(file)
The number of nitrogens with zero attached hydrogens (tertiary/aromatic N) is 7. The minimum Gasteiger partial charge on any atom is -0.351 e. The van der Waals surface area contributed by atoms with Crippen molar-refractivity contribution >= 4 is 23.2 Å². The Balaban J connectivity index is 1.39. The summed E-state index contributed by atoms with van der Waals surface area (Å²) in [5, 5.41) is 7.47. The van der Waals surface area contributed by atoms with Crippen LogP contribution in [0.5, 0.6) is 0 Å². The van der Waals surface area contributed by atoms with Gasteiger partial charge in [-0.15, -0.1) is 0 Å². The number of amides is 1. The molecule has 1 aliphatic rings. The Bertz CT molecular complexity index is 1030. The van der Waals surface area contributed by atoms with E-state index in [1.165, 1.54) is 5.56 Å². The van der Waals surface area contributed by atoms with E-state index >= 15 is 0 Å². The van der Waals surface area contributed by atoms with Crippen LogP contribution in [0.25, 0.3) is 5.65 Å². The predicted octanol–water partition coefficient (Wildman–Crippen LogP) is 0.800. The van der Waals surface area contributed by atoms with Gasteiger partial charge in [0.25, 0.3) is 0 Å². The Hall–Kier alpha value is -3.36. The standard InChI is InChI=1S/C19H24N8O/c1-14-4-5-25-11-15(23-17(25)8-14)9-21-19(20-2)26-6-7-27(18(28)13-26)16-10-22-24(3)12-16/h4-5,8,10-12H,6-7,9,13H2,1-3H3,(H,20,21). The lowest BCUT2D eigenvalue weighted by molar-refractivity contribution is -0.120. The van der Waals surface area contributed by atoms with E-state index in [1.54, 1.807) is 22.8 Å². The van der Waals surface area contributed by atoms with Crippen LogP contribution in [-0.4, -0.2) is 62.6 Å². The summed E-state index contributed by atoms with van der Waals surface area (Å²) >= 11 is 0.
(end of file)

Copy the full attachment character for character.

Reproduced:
The number of nitrogens with zero attached hydrogens (tertiary/aromatic N) is 7. The minimum Gasteiger partial charge on any atom is -0.351 e. The van der Waals surface area contributed by atoms with Crippen molar-refractivity contribution >= 4 is 23.2 Å². The Balaban J connectivity index is 1.39. The summed E-state index contributed by atoms with van der Waals surface area (Å²) in [5, 5.41) is 7.47. The van der Waals surface area contributed by atoms with Crippen LogP contribution in [0.5, 0.6) is 0 Å². The van der Waals surface area contributed by atoms with Gasteiger partial charge in [-0.15, -0.1) is 0 Å². The number of amides is 1. The molecule has 1 aliphatic rings. The Bertz CT molecular complexity index is 1030. The van der Waals surface area contributed by atoms with E-state index in [1.165, 1.54) is 5.56 Å². The van der Waals surface area contributed by atoms with E-state index >= 15 is 0 Å². The van der Waals surface area contributed by atoms with Crippen LogP contribution in [0.25, 0.3) is 5.65 Å². The predicted octanol–water partition coefficient (Wildman–Crippen LogP) is 0.800. The van der Waals surface area contributed by atoms with Gasteiger partial charge in [0.25, 0.3) is 0 Å². The Hall–Kier alpha value is -3.36. The standard InChI is InChI=1S/C19H24N8O/c1-14-4-5-25-11-15(23-17(25)8-14)9-21-19(20-2)26-6-7-27(18(28)13-26)16-10-22-24(3)12-16/h4-5,8,10-12H,6-7,9,13H2,1-3H3,(H,20,21). The lowest BCUT2D eigenvalue weighted by molar-refractivity contribution is -0.120. The van der Waals surface area contributed by atoms with E-state index in [1.54, 1.807) is 22.8 Å². The van der Waals surface area contributed by atoms with Crippen LogP contribution in [-0.4, -0.2) is 62.6 Å². The summed E-state index contributed by atoms with van der Waals surface area (Å²) >= 11 is 0.